31 Jul Are You Getting Soaked on Fees?
How much are your “all in” costs when working with an advisor? If you don’t know, you’ll want to figure it out.
I regularly meet with prospective clients who are shocked when I look at their statements and add up all the fees. In most cases, a good portion of their fees would be better spent on a first-class, five-star tropical vacation.
One of the strangest aspects of most wealth management fees is they are based solely on account size, with little correlation to the actual needs of the client. It is simple and transparent but tends to benefit clients with smaller balances or high utilizers of services. Higher-net-worth clients with typical service needs end up subsidizing those clients. The key to knowing if you’re getting soaked is to understand the components of your fee and the rationale.
The main components of wealth management costs are wealth advisory work, portfolio management, underlying managers, tax efficiency, and where the assets are held.
Wealth Advisory: This is all the financial planning, project management, and administrative work advisors do for clients. Ideally, this fee is customized to the actual needs and complexity of the client and is not based on assets under management.
Portfolio Management: Managing a portfolio involves setting a target, transitioning existing portfolio, rebalancing, tax-loss harvesting, asset location, manager/product selection and ongoing monitoring. In most cases this should be no more than .35% annually, and should be lower if you have more than $10 million invested.
Underlying Managers/Investment Products: For traditional investments, (stocks, bonds, liquid diversifiers) the weighted average fee should be less than .30%, possibly as low as .15%. Many wealth managers have weighted average underlying manager fees at .75% or higher! The reasoning is they expect these managers to provide downside protection or outperform. Unfortunately, the empirical evidence does not support the claim.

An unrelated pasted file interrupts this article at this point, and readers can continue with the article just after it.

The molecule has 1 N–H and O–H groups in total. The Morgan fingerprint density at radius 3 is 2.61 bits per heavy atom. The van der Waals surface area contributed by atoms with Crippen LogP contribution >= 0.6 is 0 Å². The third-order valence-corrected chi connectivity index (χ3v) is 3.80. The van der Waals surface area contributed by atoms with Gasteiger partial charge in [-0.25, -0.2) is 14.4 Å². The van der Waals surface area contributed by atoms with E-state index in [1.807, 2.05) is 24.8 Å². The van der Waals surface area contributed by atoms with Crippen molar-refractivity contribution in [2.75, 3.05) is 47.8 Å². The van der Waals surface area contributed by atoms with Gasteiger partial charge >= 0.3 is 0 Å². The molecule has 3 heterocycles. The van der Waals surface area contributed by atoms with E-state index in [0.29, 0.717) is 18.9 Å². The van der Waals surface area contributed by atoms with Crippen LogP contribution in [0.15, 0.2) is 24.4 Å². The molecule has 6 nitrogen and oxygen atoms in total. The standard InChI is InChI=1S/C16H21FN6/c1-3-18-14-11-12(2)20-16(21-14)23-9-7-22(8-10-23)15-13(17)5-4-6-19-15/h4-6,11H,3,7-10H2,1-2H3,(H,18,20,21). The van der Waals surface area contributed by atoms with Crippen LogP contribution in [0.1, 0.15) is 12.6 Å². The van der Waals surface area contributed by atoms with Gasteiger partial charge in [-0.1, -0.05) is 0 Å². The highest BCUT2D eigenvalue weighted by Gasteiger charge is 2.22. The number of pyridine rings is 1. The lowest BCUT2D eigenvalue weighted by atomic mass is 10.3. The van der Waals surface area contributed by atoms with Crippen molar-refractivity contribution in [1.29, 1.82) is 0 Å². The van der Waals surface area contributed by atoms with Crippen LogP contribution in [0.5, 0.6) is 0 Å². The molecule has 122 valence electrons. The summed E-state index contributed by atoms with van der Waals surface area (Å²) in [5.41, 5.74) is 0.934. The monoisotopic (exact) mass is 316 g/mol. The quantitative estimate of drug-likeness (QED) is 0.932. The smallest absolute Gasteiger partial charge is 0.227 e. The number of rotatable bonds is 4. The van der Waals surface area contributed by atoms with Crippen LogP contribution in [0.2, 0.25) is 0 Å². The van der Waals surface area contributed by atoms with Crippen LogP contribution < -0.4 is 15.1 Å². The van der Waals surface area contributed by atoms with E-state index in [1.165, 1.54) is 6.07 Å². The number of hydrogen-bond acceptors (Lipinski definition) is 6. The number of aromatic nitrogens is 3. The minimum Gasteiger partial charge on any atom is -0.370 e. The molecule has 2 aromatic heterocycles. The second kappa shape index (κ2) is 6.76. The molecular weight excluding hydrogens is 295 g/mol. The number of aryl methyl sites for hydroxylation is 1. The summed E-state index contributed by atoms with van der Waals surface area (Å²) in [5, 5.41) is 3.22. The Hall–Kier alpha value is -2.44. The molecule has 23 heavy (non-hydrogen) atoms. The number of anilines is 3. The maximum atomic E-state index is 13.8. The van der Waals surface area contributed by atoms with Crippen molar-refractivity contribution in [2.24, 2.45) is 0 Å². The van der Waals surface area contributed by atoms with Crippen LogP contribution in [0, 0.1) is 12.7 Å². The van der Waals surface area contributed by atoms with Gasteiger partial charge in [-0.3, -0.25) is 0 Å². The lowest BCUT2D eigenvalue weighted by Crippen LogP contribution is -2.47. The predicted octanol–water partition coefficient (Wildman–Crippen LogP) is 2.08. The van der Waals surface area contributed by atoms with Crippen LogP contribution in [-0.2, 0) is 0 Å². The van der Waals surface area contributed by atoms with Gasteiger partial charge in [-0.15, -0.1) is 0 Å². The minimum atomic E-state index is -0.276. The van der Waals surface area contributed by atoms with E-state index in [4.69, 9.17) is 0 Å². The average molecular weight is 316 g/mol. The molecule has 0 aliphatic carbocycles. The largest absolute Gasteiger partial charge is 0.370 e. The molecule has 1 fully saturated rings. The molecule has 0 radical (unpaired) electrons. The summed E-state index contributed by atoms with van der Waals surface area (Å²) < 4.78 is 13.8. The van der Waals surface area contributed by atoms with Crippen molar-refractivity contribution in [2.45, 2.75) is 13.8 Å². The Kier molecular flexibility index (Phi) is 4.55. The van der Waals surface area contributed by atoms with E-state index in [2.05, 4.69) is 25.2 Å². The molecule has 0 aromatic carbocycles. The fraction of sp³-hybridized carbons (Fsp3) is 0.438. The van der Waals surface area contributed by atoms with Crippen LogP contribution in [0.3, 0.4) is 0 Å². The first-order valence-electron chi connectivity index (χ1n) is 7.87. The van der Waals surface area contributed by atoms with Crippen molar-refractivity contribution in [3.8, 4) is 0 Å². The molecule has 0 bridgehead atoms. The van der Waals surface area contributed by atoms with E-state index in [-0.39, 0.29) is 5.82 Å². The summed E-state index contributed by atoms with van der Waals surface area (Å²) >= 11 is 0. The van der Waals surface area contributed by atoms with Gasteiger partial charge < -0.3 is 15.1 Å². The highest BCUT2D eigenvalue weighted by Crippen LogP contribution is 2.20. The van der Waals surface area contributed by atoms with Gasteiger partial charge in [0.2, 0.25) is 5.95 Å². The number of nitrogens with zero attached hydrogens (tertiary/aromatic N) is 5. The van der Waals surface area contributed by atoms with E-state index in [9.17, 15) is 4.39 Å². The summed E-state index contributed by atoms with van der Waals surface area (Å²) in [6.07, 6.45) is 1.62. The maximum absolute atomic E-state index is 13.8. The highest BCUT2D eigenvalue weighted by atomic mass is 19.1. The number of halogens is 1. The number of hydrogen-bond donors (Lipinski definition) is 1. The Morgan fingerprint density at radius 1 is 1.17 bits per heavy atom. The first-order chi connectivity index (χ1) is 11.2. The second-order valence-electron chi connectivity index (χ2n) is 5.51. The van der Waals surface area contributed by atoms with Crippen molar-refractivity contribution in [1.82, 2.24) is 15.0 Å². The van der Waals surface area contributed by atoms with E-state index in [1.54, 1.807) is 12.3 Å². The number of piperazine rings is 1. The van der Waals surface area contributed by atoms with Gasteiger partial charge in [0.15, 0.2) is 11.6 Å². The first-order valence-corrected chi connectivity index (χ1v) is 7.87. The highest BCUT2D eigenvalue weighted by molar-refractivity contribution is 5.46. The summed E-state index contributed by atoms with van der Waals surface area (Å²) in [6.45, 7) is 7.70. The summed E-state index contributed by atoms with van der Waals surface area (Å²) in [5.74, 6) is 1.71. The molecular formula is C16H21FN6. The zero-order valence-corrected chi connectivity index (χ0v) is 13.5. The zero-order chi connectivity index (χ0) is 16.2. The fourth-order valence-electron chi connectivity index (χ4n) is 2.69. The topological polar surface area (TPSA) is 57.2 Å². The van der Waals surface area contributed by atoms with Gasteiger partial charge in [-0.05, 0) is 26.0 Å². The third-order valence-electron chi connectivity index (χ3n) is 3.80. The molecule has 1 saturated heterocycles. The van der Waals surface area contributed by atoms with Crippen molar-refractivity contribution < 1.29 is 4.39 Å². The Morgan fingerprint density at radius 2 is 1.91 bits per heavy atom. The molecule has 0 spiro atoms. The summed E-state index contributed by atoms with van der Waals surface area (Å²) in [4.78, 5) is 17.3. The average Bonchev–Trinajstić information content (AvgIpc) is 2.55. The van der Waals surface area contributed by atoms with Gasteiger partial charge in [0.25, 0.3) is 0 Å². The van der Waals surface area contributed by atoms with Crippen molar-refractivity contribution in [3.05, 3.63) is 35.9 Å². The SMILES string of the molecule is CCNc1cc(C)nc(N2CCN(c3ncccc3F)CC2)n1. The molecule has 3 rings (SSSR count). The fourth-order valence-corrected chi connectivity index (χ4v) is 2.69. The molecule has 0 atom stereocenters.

Tax Cost: This is that feeling at tax time when you owe more than you thought, and is primarily driven by wealth managers or underlying active managers making lots of tactical trades and not making tax-aware investing a priority. The tax cost ratio refers to the amount that an investor’s return is reduced by taxes that are paid. Ideally, the tax cost ratio should be .50% or less. It is not surprising to see tax cost ratios as high as 1% or more.
Platform: The good news is most custodians have been in a fee war, so it is unlikely you’re paying too much. The major custodians are also broker-dealers and cover their custody costs through transaction charges (commissions). In general, fees attributable to the custodian (whether commissions or other fees) should be under .05%, and probably less.
What should your “all in” fee be as a percentage of your investable assets?
According to a 2017 Planning Profession Fee Survey by Inside Information, the typical “all in” fees for a $5 million account, excluding tax costs, is 1.20%. However, I’ve commonly seen “all in” costs excluding taxes well over 1.5% for this level of assets. Assuming you have typical wealth advisory needs, “all in” fees should fall; $3 million or less: 1.25% or lower; $5 million: 1% or lower; $20 million: under .75%
In percentage terms, these differences seem small. However, if you’re paying .50% too much on a $5 million account, that’s $25,000 a year!
Even if you feel great about your advisory relationship, it’s important to understand the fees because we may be in a low-return environment for a while. Over the next decade, a number of experts are estimating that broadly diversified moderate risk portfolios may only see 6% average annual returns, and that may be high (as we keep saying, no one knows what the future will bring, and past performance is never a guarantee of future results). Let’s do the math using that hypothetical 6% to illustrate:
|High Cost||Low Cost|
|Gross Return, $5 million account||6.00%||6.00%|
|“All In” Costs, excluding taxes||-1.50%||-1.00%|
|Net Return to You %||1.00%||2.00%|
|Net Return to You $||50,000||100,000|
In some firms, most of the real return could be completely eaten by fees and taxes! This may be fine if they are able to consistently outperform the indexes and cover the taxes by a material amount. While this is possible, it is not probable.
Will your advisory fees create value?
It depends how you define value. If priced right, absolutely!
Today, each person must be their own insurance company, making sure their money will last their lifetime, ideally living fully along the way. Most people aren’t equipped to do this. It requires a comprehensive, proactive and knowledgeable approach.
The key thing you can do to improve your condition is to ask your advisor to show you the “all in” fees you are paying. Then, ask them how those fees relate to improving your condition. Wealth advisory and financial planning related fees usually have a high return on investment. Investment management related fees tend to have a much lower ROI. If you are paying a lot of taxes due to your portfolio and/or your advisor emphasizes active underlying managers, ask them to show you how you are performing relative to the indexes. I always tell clients to focus on what they can control, and this is something well within their ability to control that can make a tremendous impact on their outcomes.